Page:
Article

Working with key players for psychological and mental health public services.

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Abstract

Key players must be located and identified in order to perform public service. For doing this, a model for organizing a societal mental health program, which includes the 3 agency categories of voluntary, official, and professional, is presented. It shows that psychologists can function in any community, from local to international, in each category. The author portrays some of the forces that turned him to public service. Then he cites his public service experience in various communities, such as the mental health association, the official mental health program, the psychological association, and the university. He identifies key players and explains methods of working with them. Finally, he summarizes some requisite skills for successful service activities. Primary among the skills are locating and relating to key community decision makers and understanding how the helping community functions.

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Article
Key players must be located and identified in order to perform public service. For doing this, a model for organizing a societal mental health program, which includes the three agency categories of voluntary, official, and professional, is presented. It shows that psychologists can function in any community from local to international in each category. The author portrays some of the forces that turned him to public service. Then he cites his public service experience in various communities, such as the mental health association, the official mental health program, the psychological association, and the university. He identifies key players and explains methods of working with them. Finally, he summarizes some requisite skills for successful service activities. Primary among the skills are locating and relating to key community decision makers and understanding how the helping community functions.
Chapter
In order for an account of models of service delivery in rural areas to have meaning, it is necessary to know something of the rural context and the issues involved that have given rise to those particular models. Rural people, and those professionals authorized to serve them, have of necessity invented a number of ingenious methods for providing the services that have been needed. It has not always been easy, and problems remain, but there have been some innovative models developed especially for rural mental health services. Because psychologists have been extensively involved in mental health services (in contrast to the other human services) and because much experience has been amassed by federal, state, and local government officials in attempting to meet rural mental health needs, this chapter will proceed from the perspective of mental health services. This is not to say, however, that many, if not most, of the same issues and problems would not also apply to the provision of other human services in rural areas.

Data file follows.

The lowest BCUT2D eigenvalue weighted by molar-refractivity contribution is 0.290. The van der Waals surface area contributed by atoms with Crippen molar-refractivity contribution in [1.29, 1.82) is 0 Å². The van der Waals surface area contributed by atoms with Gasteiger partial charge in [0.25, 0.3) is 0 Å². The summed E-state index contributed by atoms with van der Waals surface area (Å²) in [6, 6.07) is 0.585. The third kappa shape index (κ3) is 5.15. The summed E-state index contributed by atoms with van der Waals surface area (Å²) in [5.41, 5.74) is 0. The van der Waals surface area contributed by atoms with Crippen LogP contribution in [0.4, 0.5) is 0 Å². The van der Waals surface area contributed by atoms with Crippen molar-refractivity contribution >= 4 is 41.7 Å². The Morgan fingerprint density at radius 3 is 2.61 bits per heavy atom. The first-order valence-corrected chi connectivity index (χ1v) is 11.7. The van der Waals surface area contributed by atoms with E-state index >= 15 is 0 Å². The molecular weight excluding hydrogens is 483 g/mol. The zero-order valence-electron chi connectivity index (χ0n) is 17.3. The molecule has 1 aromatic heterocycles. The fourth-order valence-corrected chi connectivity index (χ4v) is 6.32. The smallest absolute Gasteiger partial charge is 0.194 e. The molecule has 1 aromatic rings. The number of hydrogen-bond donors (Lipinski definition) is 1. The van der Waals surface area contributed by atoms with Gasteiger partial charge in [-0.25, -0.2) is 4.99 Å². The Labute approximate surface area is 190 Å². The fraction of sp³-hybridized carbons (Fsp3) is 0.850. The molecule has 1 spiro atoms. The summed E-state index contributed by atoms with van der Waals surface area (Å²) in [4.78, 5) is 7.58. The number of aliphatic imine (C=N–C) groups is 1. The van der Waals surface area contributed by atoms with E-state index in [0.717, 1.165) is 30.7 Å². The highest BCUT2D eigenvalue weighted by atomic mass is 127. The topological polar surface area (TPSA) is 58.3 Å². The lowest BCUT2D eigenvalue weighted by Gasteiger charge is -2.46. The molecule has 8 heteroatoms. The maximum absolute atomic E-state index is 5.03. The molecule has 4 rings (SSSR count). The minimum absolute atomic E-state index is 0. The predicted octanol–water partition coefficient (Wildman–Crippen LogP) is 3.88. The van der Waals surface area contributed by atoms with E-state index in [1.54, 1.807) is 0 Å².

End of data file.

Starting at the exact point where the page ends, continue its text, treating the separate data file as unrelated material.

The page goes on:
Article
Traces the rapid emergence of community psychology and stresses the need for the generation of new knowledge on communities. The competent community is defined as one that is involved in the development and utilization of resources by community members and one in which there is increased sophistication in coping with problems and issues. The suggested role for community psychology in such a setting is (a) to foster growth and be prepared for the consequences of increased growth of hope and power (e.g., the rejection of the helpers); and (b) to facilitate dialog between those in power and those seeking it thus eliminating failures in community growth programs that may be brought on by a lack of built-in feedback mechanisms and a philosophy of those in power that fosters anticompetence and dependency. (PsycINFO Database Record (c) 2012 APA, all rights reserved)
Article
Presents information in support of continued federal funding of community mental health centers. Emphasis is placed on the program features of consultation, education and research, evaluation, and the direct treatment services of a center's program. The necessity of support for preventive efforts, the use of indigenous manpower, and training in special problem areas (alcoholism and narcotic addiction) is also stressed. It is felt that effective functioning of community mental health centers requires a continuing pattern of federal support, especially for those activities which are not inherently self-supporting.
Article
Since its publication in 1953, this book has become recognized as a seminal study in the field. Floyd Hunter spent more than a year interviewing people from the Negro section, labor element, and professional groups, including the decision makers themselves, in "Regional City," a metropolitan area of half a million. The graphic description of the city and its leaders as they unobtrusively run its life throws new light on the age-old relationship between the governed and the governors.
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